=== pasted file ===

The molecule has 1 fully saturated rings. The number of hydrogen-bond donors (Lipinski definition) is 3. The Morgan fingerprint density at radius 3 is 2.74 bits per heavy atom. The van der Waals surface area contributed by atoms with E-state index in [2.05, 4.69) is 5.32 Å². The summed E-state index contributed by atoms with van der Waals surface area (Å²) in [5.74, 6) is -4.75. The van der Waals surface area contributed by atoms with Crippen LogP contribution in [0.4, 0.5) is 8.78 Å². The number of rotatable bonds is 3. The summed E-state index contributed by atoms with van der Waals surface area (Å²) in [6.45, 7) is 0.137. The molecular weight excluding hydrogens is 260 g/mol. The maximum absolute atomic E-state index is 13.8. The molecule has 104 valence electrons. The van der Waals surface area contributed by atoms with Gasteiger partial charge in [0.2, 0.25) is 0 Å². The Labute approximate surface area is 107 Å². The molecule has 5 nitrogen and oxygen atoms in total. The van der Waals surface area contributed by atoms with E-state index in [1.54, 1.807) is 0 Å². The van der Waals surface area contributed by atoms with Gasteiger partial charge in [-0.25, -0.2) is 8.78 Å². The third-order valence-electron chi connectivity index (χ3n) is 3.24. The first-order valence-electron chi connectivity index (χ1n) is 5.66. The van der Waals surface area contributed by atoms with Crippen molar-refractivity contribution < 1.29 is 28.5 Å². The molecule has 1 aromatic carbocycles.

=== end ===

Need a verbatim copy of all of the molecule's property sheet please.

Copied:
The molecule has 1 fully saturated rings. The number of hydrogen-bond donors (Lipinski definition) is 3. The Morgan fingerprint density at radius 3 is 2.74 bits per heavy atom. The van der Waals surface area contributed by atoms with E-state index in [2.05, 4.69) is 5.32 Å². The summed E-state index contributed by atoms with van der Waals surface area (Å²) in [5.74, 6) is -4.75. The van der Waals surface area contributed by atoms with Crippen LogP contribution in [0.4, 0.5) is 8.78 Å². The number of rotatable bonds is 3. The summed E-state index contributed by atoms with van der Waals surface area (Å²) in [6.45, 7) is 0.137. The molecular weight excluding hydrogens is 260 g/mol. The maximum absolute atomic E-state index is 13.8. The molecule has 104 valence electrons. The van der Waals surface area contributed by atoms with Gasteiger partial charge in [0.2, 0.25) is 0 Å². The Labute approximate surface area is 107 Å². The molecule has 5 nitrogen and oxygen atoms in total. The van der Waals surface area contributed by atoms with E-state index in [1.54, 1.807) is 0 Å². The van der Waals surface area contributed by atoms with Gasteiger partial charge in [-0.25, -0.2) is 8.78 Å². The third-order valence-electron chi connectivity index (χ3n) is 3.24. The first-order valence-electron chi connectivity index (χ1n) is 5.66. The van der Waals surface area contributed by atoms with Crippen molar-refractivity contribution < 1.29 is 28.5 Å². The molecule has 1 aromatic carbocycles.